B2B marketers are facing increased pressure from their C-Suite to deliver more results than ever before. A recent WSJ article referenced a study of the top 100 ad spenders and discovered that the average CMO lasts a mere 42 months on the job, which is significantly shorter than the average CEO or CFO. However, I’m more interested in what’s happening with small and medium sized companies and the pressure they’re under to deliver more results.
I recently had several conversations with CEOs and consultants about marketing, and they shared with me how difficult it is for them and their peers to justify as well as understand the value of marketing within their organizations. The common thread among them is that marketing is necessary and valuable to their business, but they don’t always know how to account for its value or impact on sales.
Therefore, it’s simple enough to say that effective marketing appears to be difficult, and measuring its results elusive.
On the other hand, I have found that many marketing professionals spend their company’s marketing dollars without first having an understanding of the budget’s business purpose. Perhaps, that’s why many marketing conversations I’ve had with new and potential clients are based on their budgets and creative projects, not business objectives or goals. As marketing professionals on both sides of the conference room table, we must endeavor to a more strategic and measurable approach to our discipline.
My experience teaches me that when marketing is properly planned and executed, it best translates value to the customer, contributes to the effectiveness of a company’s sales efforts, and plays a vital role in the success of an organization. For starters, here are three common mistakes or pitfalls to avoid the next time you enter into a marketing conversation.
#1 Not defining goals and objectives.
Whether you’re discussing the next three years, twelve months, or a specific campaign, “What is our objective?” must always be the first question. Each objective provides a platform for intelligent conversations, as well as clarity about, “Who’s the target?” “What’s the best media?” “What is an appropriate spend?” “What can we track as leading indicators to know if we’re heading in the right direction?” and more.
Objectives must drive marketing communications and creative, not vice-versa.
#2 Settling for generic messaging.
How often have you seen a derivative of that famous ad campaign in a B2B advertisement or on a website? I bet that Goodby, Silverstein & Partners never dreamt that what they created for the California Milk Processor Board in 1993 would get mimicked countless times for decades — in just about every industry. It’s a running joke in my agency to say, “How about, Got _____?” when we aren’t coming up with anything really brilliant.
Good writing takes time; there’s a process. Resist the temptation to “be clever.” Too often, we get enamored with kitschy words and phrases that sound “cute,” but fail to communicate real value to a B2B prospect or customer. Also, make every effort to understand your competitors’ communications in order to best develop your unique and relevant story to your target audience.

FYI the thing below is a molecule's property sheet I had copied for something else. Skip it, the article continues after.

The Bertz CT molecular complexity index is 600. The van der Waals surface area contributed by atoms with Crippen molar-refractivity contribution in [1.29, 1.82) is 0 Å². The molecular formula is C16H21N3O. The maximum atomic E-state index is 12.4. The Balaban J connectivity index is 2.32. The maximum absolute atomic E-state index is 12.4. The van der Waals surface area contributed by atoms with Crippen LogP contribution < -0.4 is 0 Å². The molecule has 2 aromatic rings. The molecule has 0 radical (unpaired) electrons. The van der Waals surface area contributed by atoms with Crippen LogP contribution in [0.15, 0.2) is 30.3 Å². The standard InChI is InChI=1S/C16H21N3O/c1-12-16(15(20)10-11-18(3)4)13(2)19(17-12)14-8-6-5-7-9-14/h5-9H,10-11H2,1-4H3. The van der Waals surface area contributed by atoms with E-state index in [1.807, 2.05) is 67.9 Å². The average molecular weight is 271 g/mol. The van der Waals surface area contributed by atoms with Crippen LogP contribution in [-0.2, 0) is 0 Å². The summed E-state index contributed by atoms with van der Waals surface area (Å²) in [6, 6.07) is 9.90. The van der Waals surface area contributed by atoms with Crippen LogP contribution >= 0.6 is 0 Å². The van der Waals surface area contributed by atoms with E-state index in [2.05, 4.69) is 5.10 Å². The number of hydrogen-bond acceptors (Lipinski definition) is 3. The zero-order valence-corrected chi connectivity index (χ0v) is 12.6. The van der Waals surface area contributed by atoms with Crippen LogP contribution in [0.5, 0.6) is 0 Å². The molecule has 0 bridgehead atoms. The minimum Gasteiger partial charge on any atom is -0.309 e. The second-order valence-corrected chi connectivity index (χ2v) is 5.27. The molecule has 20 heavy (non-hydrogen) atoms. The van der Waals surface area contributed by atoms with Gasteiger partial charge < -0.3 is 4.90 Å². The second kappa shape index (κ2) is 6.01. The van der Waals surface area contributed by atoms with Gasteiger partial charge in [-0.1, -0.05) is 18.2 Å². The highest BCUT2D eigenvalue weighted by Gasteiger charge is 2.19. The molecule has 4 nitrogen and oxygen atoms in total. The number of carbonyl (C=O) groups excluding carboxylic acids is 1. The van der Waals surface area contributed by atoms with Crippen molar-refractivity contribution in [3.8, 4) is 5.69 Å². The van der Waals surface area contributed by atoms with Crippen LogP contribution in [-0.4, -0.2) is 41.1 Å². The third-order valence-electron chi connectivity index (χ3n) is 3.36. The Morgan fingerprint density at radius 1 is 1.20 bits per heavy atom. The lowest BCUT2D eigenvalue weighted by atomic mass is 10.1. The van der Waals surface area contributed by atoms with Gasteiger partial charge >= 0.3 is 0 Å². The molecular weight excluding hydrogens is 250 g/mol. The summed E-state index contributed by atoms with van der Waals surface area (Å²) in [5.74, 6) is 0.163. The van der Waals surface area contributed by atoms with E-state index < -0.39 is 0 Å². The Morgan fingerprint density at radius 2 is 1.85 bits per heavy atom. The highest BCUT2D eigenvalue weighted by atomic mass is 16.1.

A well-positioned brand is easy to identify in its category and easy to distinguish from its competitors.
#3 Fragmenting your efforts across multiple departments or initiatives.
I have worked with several companies where their VP of Marketing fails to speak on a regular basis with the VP of Sales. Another common experience is when a Marketing Director or Manager doesn’t see the need for their agency partner to gather knowledge and input from other departments within the organization. In many cases, they just want their agency to, “Do what I asked.” A consequence of these dysfunctions is that marketing materials can tell one story and sales people can tell an entirely different story during sales calls and presentations. Unfortunately, often even their core value statements do not resemble each other.
It’s not about which one is right, it’s that neither one is maximizing their organization’s intellectual capacity. The sales team’s efforts may lack good writing and story-telling, and the marketing team’s efforts may lack good content and market knowledge.
Collaboration and a unified strategy play a critical role in developing the most effective solutions.
Marketing is hard enough when our aim is to do it well. That’s why we shouldn’t take shortcuts. Instead, we should make sure that every year, quarter, launch, initiative, or campaign, first has an identified objective. And, we must do the hard work of clarifying our voice in the market; taking the time to discover our brands’ unique story and value. Third, in order to best maximize our marketing efforts, we must remember to collaborate and unify our media options and corporate resources.
Avoiding these three pitfalls will dramatically improve your company’s value translation and marketing effectiveness, and it will also build your personal value within your organization.
For downloadable worksheets that will help you avoid these pitfalls, visit artimegroup.com/4-stepsplanner